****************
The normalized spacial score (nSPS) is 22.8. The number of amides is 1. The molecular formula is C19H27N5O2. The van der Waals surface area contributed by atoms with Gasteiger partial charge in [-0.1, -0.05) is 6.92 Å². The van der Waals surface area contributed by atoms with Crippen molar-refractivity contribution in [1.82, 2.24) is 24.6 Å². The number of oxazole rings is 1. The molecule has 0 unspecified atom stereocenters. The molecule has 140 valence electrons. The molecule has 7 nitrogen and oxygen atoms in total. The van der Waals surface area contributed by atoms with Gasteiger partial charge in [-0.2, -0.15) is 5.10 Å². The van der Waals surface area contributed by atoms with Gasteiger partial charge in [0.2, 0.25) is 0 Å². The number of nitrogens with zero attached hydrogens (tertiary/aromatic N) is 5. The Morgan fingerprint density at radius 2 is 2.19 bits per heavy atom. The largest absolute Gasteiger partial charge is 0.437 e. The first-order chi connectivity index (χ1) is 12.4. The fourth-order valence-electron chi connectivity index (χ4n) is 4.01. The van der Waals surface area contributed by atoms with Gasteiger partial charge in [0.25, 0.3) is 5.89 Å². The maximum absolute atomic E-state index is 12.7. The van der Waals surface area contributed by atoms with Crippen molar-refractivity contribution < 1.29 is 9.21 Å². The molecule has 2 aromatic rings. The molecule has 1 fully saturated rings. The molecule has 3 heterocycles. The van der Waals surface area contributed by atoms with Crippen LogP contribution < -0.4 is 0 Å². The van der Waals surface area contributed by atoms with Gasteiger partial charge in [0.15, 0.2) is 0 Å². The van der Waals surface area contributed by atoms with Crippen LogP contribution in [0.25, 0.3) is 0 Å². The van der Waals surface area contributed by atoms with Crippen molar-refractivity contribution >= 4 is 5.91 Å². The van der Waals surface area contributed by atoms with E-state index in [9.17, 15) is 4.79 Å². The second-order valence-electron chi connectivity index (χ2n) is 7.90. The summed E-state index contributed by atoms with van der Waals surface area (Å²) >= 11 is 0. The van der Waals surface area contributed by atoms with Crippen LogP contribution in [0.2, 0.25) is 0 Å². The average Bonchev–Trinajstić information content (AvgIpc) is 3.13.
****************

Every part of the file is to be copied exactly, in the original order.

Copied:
The normalized spacial score (nSPS) is 22.8. The number of amides is 1. The molecular formula is C19H27N5O2. The van der Waals surface area contributed by atoms with Gasteiger partial charge in [-0.1, -0.05) is 6.92 Å². The van der Waals surface area contributed by atoms with Crippen molar-refractivity contribution in [1.82, 2.24) is 24.6 Å². The number of oxazole rings is 1. The molecule has 0 unspecified atom stereocenters. The molecule has 140 valence electrons. The molecule has 7 nitrogen and oxygen atoms in total. The van der Waals surface area contributed by atoms with Gasteiger partial charge in [-0.2, -0.15) is 5.10 Å². The van der Waals surface area contributed by atoms with Gasteiger partial charge in [0.2, 0.25) is 0 Å². The number of nitrogens with zero attached hydrogens (tertiary/aromatic N) is 5. The Morgan fingerprint density at radius 2 is 2.19 bits per heavy atom. The largest absolute Gasteiger partial charge is 0.437 e. The first-order chi connectivity index (χ1) is 12.4. The fourth-order valence-electron chi connectivity index (χ4n) is 4.01. The van der Waals surface area contributed by atoms with Gasteiger partial charge in [0.25, 0.3) is 5.89 Å². The maximum absolute atomic E-state index is 12.7. The van der Waals surface area contributed by atoms with Crippen molar-refractivity contribution < 1.29 is 9.21 Å². The molecule has 2 aromatic rings. The molecule has 1 fully saturated rings. The molecule has 3 heterocycles. The van der Waals surface area contributed by atoms with Crippen LogP contribution < -0.4 is 0 Å². The van der Waals surface area contributed by atoms with Gasteiger partial charge in [0.15, 0.2) is 0 Å². The van der Waals surface area contributed by atoms with Crippen LogP contribution in [0.25, 0.3) is 0 Å². The van der Waals surface area contributed by atoms with Crippen molar-refractivity contribution >= 4 is 5.91 Å². The van der Waals surface area contributed by atoms with E-state index in [9.17, 15) is 4.79 Å². The second-order valence-electron chi connectivity index (χ2n) is 7.90. The summed E-state index contributed by atoms with van der Waals surface area (Å²) >= 11 is 0. The van der Waals surface area contributed by atoms with Crippen LogP contribution in [0.2, 0.25) is 0 Å². The average Bonchev–Trinajstić information content (AvgIpc) is 3.13.